John Cornford

John Cornford

Birth
City of Cambridge, Cambridgeshire, England
Death 28 Dec 1936 (aged 21)
Andalucia, Spain
Burial Unknown
Memorial ID 124212619 · View Source
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"To think he lies out there, and changes
In the process of the earth from what I knew,
Decays and even there in the grave, shut close
In the dark, away from me, speechless and cold."
[Margot Heinemann: "Grieve in a New Way for New Losses'"]

An English poet and communist. He was the son of Francis MacDonald Cornford and Frances Cornford, nee Darwin. He was killed in uncertain circumstances at Lopera, near Córdoba, Spain in the Spanish Civil War. The Hill near Lopera where he and Ralph Fox were killed is still called by the locals "The English Hill", ie in Spanish: 'la colina Inglés'.

"Cornford's life speaks for itself in a way that burns the imagination ... The fact that Cornford lived and that others like him still live, is an important lesson to the leaders of democracies. It shows that people will live and die and fight for democracy if it gives them the justice and freedom which are worth fighting for." Stephen Spender.

Cambridge Review, 5th February 1937 = "I had only a brief knowledge of John Cornford, but it will never pass from my memory...His belief in Communism was no youthful effervescence; it was a still water which ran deep...He had a first-rate mind; but he also had something greater - very much greater. He was one of those who are willing to stake heart's blood upon their convictions, turning them into a faith, and acting in the strength of their faith." [Quoted in 'Unlikely Warriors etc' by Richard Baxell, 2012]


His maternal grandparents were Sir Francis Darwin and his second wife Ellen Wordsworth Darwin, nee Crofts: she is buried in the graveyard of St. Andrews Church, Girton.

Sir Francis Darwin and his daughter Frances Cornford are buried together in the Parish of Ascension Burial Ground, Cambridge. His father (Francis Cornford) was cremated at Cambridge Crematorium on 6th January 1943; his ashes are presumed to have been buried in his father-in-law's grave and were followed by the interment of his wife Frances Cornford.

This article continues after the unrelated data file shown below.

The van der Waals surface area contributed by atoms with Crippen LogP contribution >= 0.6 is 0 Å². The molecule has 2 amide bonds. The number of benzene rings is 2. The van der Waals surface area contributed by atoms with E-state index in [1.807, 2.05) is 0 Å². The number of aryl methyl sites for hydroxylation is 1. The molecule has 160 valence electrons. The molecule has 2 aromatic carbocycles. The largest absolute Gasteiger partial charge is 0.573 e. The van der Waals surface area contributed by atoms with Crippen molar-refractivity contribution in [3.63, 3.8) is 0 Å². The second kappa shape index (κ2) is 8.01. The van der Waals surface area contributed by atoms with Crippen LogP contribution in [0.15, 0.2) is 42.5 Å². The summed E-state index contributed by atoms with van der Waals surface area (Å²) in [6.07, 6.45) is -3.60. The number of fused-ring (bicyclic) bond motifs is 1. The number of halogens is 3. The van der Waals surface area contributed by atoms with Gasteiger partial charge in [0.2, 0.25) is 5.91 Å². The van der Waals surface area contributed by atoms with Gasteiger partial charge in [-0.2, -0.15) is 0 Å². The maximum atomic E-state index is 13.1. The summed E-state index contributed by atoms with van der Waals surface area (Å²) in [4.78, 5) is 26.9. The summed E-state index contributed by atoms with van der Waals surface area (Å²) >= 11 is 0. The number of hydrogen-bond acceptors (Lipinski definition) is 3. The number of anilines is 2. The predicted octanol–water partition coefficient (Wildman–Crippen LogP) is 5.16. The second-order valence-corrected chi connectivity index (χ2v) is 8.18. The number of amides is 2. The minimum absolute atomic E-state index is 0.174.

Poem by John Cornford:

Heart of the heartless world,
Dear heart, the thought of you
Is the pain at my side,
The shadow that chills my view.

The wind rises in the evening,
Reminds that autumn is near.
I am afraid to lose you,
I am afraid of my fear.

On the last mile to Huesca,
The last fence for our pride,
Think so kindly, dear, that I
Sense you at my side.

And if bad luck should lay my strength
Into the shallow grave,
Remember all the good you can;
Don't forget my love.

"John Cornford was one of the first British volunteers for the Spanish civil war. Born in 1915, he was the son of the classicist, Francis Cornford and the poet, Frances Cornford. They christened him Rupert John in memory of their great friend, the poet Rupert Brooke, but the first name was later dropped, as his father explained, because it seemed too romantic. John Cornford joined the Young Communist League at the age of 18, and became a full Party member at 20. Newly graduated from Cambridge, with a "starred" first and a brightly promising future, he left for Spain to fight for the Republican cause in August, 1936, and joined the anti-Stalinist POUM (The Workers' Party of Marxist Unification). He fought in the battles for Madrid and Boadilla, and was killed on the Cordoba front in December, either on or just after his 21st birthday.

...It is impressive that such a stately and achieved lyric should have been written under such pressure, and by a writer still only 20. As a "last letter" it is neither raw nor prosaic, and, with or without the reader's knowledge of Cornford's sacrifice, it stands as one of the most moving and memorable 20th-century love poems." (by Carol Rumen)


"John Cornford was born into a family of distinguished academics (he was Charles Darwin's great grandson). A devout Communist, he graduated from Cambridge University in the summer of 1936 and joined the Spanish Republican forces in August 1936. As as an international brigader he was directly involved in the defence of Madrid in November 1936. A month later, on his 21st birthday, he was killed in action. MI5 kept a file (see right).

Cornford arrived in Madrid on 8 November, just as the Nationalist troops were closing in on the outskirts of the city. In the centre of the capital the mood was one of fear mixed with a gutsy determination to stand and fight (see the Siege of Madrid). The Republican's famous slogan ‘No Pasaran!‘ (they will not get past) was tested to the full....

Elsewhere in the University city volunteers from the XI international brigade were fighting for their lives. Fred Jones, the British commander of a section of the Paris Commune division took a truck to inspect positions. It returned full of wounded but was mistaken for a fascist incursion: someone tied a cable across the road and Jones, in the front of the truck, was killed instantly, decapitated. Two New Zealanders, Steve Yates and McLaurin were found dead, shot up, still at their machine gun post. John Cornford and his friend Bernard Knox, also from Cambridge, were holed up in the faculty of Filosofia y Letras.